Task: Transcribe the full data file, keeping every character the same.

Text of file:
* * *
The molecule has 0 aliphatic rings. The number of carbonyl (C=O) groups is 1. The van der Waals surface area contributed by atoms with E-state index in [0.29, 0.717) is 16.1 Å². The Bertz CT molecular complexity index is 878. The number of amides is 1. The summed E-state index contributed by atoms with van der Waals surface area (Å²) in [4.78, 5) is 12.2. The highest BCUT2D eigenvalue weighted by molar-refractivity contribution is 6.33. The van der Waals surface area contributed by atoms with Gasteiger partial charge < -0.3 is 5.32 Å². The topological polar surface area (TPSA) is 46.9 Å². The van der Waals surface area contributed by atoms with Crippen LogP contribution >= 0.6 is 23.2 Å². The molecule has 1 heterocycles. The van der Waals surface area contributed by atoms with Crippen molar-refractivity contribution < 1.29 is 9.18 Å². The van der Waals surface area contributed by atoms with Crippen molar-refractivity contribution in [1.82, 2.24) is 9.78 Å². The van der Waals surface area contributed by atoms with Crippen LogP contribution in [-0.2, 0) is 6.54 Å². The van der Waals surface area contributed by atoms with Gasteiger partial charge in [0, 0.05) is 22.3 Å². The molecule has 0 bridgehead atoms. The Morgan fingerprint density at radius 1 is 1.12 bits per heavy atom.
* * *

The molecule has 0 aliphatic rings. The number of carbonyl (C=O) groups is 1. The van der Waals surface area contributed by atoms with E-state index in [0.29, 0.717) is 16.1 Å². The Bertz CT molecular complexity index is 878. The number of amides is 1. The summed E-state index contributed by atoms with van der Waals surface area (Å²) in [4.78, 5) is 12.2. The highest BCUT2D eigenvalue weighted by molar-refractivity contribution is 6.33. The van der Waals surface area contributed by atoms with Gasteiger partial charge < -0.3 is 5.32 Å². The topological polar surface area (TPSA) is 46.9 Å². The van der Waals surface area contributed by atoms with Crippen LogP contribution >= 0.6 is 23.2 Å². The molecule has 1 heterocycles. The van der Waals surface area contributed by atoms with Crippen molar-refractivity contribution < 1.29 is 9.18 Å². The van der Waals surface area contributed by atoms with Crippen molar-refractivity contribution in [1.82, 2.24) is 9.78 Å². The van der Waals surface area contributed by atoms with Crippen LogP contribution in [-0.2, 0) is 6.54 Å². The van der Waals surface area contributed by atoms with Gasteiger partial charge in [0, 0.05) is 22.3 Å². The molecule has 0 bridgehead atoms. The Morgan fingerprint density at radius 1 is 1.12 bits per heavy atom.